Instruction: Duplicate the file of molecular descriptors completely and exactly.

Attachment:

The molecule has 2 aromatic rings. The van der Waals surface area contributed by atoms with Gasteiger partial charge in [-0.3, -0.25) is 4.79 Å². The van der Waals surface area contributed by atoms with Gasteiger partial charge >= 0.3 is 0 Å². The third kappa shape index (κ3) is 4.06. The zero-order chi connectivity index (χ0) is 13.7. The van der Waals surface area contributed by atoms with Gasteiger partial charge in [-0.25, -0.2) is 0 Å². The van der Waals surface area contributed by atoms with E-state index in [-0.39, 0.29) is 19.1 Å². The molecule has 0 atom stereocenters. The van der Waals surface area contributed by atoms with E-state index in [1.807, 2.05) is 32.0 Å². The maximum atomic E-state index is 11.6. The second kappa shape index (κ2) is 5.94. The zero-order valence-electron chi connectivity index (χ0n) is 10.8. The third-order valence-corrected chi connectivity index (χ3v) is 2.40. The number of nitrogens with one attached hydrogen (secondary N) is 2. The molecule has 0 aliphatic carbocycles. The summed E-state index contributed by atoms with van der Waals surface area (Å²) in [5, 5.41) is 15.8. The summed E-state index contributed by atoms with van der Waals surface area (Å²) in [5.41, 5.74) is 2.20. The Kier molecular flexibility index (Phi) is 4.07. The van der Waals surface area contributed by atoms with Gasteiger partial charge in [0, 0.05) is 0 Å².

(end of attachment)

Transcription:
The molecule has 2 aromatic rings. The van der Waals surface area contributed by atoms with Gasteiger partial charge in [-0.3, -0.25) is 4.79 Å². The van der Waals surface area contributed by atoms with Gasteiger partial charge >= 0.3 is 0 Å². The third kappa shape index (κ3) is 4.06. The zero-order chi connectivity index (χ0) is 13.7. The van der Waals surface area contributed by atoms with Gasteiger partial charge in [-0.25, -0.2) is 0 Å². The van der Waals surface area contributed by atoms with E-state index in [-0.39, 0.29) is 19.1 Å². The molecule has 0 atom stereocenters. The van der Waals surface area contributed by atoms with E-state index in [1.807, 2.05) is 32.0 Å². The maximum atomic E-state index is 11.6. The second kappa shape index (κ2) is 5.94. The zero-order valence-electron chi connectivity index (χ0n) is 10.8. The third-order valence-corrected chi connectivity index (χ3v) is 2.40. The number of nitrogens with one attached hydrogen (secondary N) is 2. The molecule has 0 aliphatic carbocycles. The summed E-state index contributed by atoms with van der Waals surface area (Å²) in [5, 5.41) is 15.8. The summed E-state index contributed by atoms with van der Waals surface area (Å²) in [5.41, 5.74) is 2.20. The Kier molecular flexibility index (Phi) is 4.07. The van der Waals surface area contributed by atoms with Gasteiger partial charge in [0, 0.05) is 0 Å².